$$ A = -\frac{\sqrt{3}}{2}\frac{\sin\frac{\pi\nu}{2}}{\sin(\frac\pi6 +

\frac{\nu\pi}{2})}. $$

Finally, write

$$ \frac{1}{\sin(\frac\pi6+\frac{\pi\nu}{2})} =

\frac{\Gamma(\frac16+\frac\nu2)\Gamma(\frac56-\frac\nu2)}{\pi}, $$

and substitute back. Lots of things cancel, and the answer is

$$ Q = -\frac{3^{1/2}2^{1/3}}{\pi^{1/2}}

\frac{\Gamma(\frac16+\frac\nu2)}{\Gamma(-\frac16)\Gamma(\frac56+\frac\nu2)}. $$

This closed form is equivalent to the one you gave through the

use of $\Gamma(\frac16)\Gamma(-\frac16)=-12\pi$.

**P.S.**

I would also like to note that the integral

$$ I(\nu,c) = \int_0^\infty J_\nu(x)^2 J_\nu(c x)\,dx $$

and its general form

$$ \int_0^\infty x^{\rho-1}J_\nu(a x) J_\mu(b x) J_\lambda(c x)\,dx $$

appear in Gradshteyn and Ryzhik, and you can find a paper “Some

infinite integrals involving bessel functions, I and II” by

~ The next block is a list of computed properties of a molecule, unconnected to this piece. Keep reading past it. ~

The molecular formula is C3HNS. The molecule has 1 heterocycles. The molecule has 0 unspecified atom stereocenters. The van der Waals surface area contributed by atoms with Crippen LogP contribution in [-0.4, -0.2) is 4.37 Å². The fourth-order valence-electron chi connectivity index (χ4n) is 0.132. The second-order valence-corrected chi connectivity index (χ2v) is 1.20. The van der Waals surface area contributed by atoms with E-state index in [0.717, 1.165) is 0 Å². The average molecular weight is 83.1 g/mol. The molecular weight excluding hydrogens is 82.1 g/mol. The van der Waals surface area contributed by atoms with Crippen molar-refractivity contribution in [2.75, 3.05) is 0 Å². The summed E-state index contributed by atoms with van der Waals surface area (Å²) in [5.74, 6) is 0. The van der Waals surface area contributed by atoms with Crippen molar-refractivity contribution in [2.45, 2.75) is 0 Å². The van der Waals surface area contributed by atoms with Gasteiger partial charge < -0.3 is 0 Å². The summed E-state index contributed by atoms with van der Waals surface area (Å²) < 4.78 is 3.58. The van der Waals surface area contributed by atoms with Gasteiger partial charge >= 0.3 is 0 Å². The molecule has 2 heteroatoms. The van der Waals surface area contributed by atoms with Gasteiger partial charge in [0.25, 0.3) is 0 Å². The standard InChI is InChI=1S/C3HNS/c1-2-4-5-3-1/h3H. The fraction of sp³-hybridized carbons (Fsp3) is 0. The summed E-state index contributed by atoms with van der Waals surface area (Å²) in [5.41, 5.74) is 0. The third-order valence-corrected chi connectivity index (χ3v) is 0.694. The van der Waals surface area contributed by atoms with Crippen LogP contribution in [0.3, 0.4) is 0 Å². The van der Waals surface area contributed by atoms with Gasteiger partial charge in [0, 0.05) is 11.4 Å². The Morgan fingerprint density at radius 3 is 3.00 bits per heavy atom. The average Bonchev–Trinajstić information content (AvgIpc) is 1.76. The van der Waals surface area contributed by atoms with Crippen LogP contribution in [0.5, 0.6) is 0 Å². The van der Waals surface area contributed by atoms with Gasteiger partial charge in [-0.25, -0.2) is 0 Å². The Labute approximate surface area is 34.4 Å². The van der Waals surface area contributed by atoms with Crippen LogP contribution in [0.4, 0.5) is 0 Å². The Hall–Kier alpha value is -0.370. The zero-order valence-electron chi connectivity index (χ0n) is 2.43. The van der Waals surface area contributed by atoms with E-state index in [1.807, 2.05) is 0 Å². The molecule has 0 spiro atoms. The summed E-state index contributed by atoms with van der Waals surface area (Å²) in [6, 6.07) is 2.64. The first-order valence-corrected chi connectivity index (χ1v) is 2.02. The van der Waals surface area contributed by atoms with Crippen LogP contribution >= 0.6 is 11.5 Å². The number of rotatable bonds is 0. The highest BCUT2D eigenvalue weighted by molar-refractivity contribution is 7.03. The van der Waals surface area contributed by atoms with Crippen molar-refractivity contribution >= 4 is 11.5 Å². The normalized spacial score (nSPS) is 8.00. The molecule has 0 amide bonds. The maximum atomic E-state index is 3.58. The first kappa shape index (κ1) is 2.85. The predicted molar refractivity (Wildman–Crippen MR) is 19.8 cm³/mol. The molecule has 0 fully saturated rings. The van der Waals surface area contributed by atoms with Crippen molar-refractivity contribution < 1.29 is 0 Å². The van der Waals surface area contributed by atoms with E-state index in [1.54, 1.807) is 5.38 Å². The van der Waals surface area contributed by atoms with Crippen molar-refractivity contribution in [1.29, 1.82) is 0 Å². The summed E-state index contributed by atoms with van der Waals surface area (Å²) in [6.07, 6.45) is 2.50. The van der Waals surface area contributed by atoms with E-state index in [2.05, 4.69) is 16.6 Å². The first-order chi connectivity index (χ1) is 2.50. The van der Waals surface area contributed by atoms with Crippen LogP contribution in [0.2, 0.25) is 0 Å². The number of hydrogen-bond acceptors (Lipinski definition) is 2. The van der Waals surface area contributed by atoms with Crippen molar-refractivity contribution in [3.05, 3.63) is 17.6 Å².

W. N. Bailey, which evaluates this integral in terms of Appell

functions, but only in the case $c>2$ ($|c|>|a|+|b|$), which is where the $F_4$ Appell

function converges. DLMF 16.16.6 actually gives a way to write this

integral as

$$

\frac{\Gamma(\frac{1+3\nu}{2})c^{-1-2\nu}}{\Gamma(1+\nu)^2\Gamma(\frac{1-\nu}{2})}

\,\,\,{}_2F_1\left( \frac{1+\nu}{2}, \frac{1+3\nu}{2}; 1+\nu; x

\right)^2, \qquad x = \frac{1-\sqrt{1-4/c^2}}{2}, $$

but the issue is that this is only correct for $c>2$, and the rhs is

complex for $c<2$. Appell function would only be defined by analytic

continuation in this case anyway, and I didn’t find anything useful about

non-principal branches of Appell or hypergeometric functions.

For $c>2$, Mathematica also gives the following:

$$

I(\nu,c) = \frac{\Gamma(\frac{1+3\nu}{2})c^{-1-2\nu}}{\Gamma(\frac{1-\nu}{2})\Gamma(1+\nu)^2}

\,\,\,{}_3F_2\left( \frac{1+\nu}{2}, \frac{1}{2}+\nu,

\frac{1+3\nu}{2}; 1+\nu, 1+2\nu; \frac{4}{c^2} \right), $$

but this is incorrect when $c<2$.

See section 6 in http://arxiv.org/abs/1007.0667 for that type of triple-product integrals.